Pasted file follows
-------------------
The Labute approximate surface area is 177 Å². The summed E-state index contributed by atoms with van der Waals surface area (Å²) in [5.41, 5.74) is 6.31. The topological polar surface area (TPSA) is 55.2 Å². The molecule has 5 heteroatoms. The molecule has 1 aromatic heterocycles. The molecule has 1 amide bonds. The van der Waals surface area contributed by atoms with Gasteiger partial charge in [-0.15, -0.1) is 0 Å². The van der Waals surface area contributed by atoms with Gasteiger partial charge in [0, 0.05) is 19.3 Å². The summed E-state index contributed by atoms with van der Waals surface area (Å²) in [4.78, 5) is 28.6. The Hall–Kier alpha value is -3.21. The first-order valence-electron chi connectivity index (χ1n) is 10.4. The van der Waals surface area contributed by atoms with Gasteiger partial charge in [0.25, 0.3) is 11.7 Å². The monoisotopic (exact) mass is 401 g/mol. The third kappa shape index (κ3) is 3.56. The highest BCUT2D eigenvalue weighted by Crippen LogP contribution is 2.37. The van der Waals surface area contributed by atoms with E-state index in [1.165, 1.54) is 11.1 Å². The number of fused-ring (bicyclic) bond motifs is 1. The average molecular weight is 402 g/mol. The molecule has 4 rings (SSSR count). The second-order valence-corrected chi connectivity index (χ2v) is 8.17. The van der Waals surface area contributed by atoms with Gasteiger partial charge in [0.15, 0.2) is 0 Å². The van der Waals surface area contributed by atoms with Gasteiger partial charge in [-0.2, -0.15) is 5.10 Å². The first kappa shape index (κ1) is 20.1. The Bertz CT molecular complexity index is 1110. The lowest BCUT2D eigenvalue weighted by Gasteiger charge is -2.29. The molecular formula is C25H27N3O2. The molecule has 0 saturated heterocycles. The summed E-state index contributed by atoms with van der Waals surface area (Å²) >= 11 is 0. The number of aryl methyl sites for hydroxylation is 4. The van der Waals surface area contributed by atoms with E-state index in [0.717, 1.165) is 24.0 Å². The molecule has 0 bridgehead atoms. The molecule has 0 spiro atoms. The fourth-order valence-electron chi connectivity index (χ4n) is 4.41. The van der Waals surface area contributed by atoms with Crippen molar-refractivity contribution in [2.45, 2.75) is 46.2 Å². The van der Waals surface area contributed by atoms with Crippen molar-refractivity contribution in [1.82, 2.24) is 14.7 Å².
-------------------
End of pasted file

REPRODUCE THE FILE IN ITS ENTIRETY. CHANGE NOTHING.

The Labute approximate surface area is 177 Å². The summed E-state index contributed by atoms with van der Waals surface area (Å²) in [5.41, 5.74) is 6.31. The topological polar surface area (TPSA) is 55.2 Å². The molecule has 5 heteroatoms. The molecule has 1 aromatic heterocycles. The molecule has 1 amide bonds. The van der Waals surface area contributed by atoms with Gasteiger partial charge in [-0.15, -0.1) is 0 Å². The van der Waals surface area contributed by atoms with Gasteiger partial charge in [0, 0.05) is 19.3 Å². The summed E-state index contributed by atoms with van der Waals surface area (Å²) in [4.78, 5) is 28.6. The Hall–Kier alpha value is -3.21. The first-order valence-electron chi connectivity index (χ1n) is 10.4. The van der Waals surface area contributed by atoms with Gasteiger partial charge in [0.25, 0.3) is 11.7 Å². The monoisotopic (exact) mass is 401 g/mol. The third kappa shape index (κ3) is 3.56. The highest BCUT2D eigenvalue weighted by Crippen LogP contribution is 2.37. The van der Waals surface area contributed by atoms with E-state index in [1.165, 1.54) is 11.1 Å². The number of fused-ring (bicyclic) bond motifs is 1. The average molecular weight is 402 g/mol. The molecule has 4 rings (SSSR count). The second-order valence-corrected chi connectivity index (χ2v) is 8.17. The van der Waals surface area contributed by atoms with Gasteiger partial charge in [0.15, 0.2) is 0 Å². The van der Waals surface area contributed by atoms with Gasteiger partial charge in [-0.2, -0.15) is 5.10 Å². The first kappa shape index (κ1) is 20.1. The Bertz CT molecular complexity index is 1110. The lowest BCUT2D eigenvalue weighted by Gasteiger charge is -2.29. The molecular formula is C25H27N3O2. The molecule has 0 saturated heterocycles. The summed E-state index contributed by atoms with van der Waals surface area (Å²) >= 11 is 0. The number of aryl methyl sites for hydroxylation is 4. The van der Waals surface area contributed by atoms with E-state index in [0.717, 1.165) is 24.0 Å². The molecule has 0 bridgehead atoms. The molecule has 0 spiro atoms. The fourth-order valence-electron chi connectivity index (χ4n) is 4.41. The van der Waals surface area contributed by atoms with Crippen molar-refractivity contribution in [2.45, 2.75) is 46.2 Å². The van der Waals surface area contributed by atoms with Crippen molar-refractivity contribution in [1.82, 2.24) is 14.7 Å².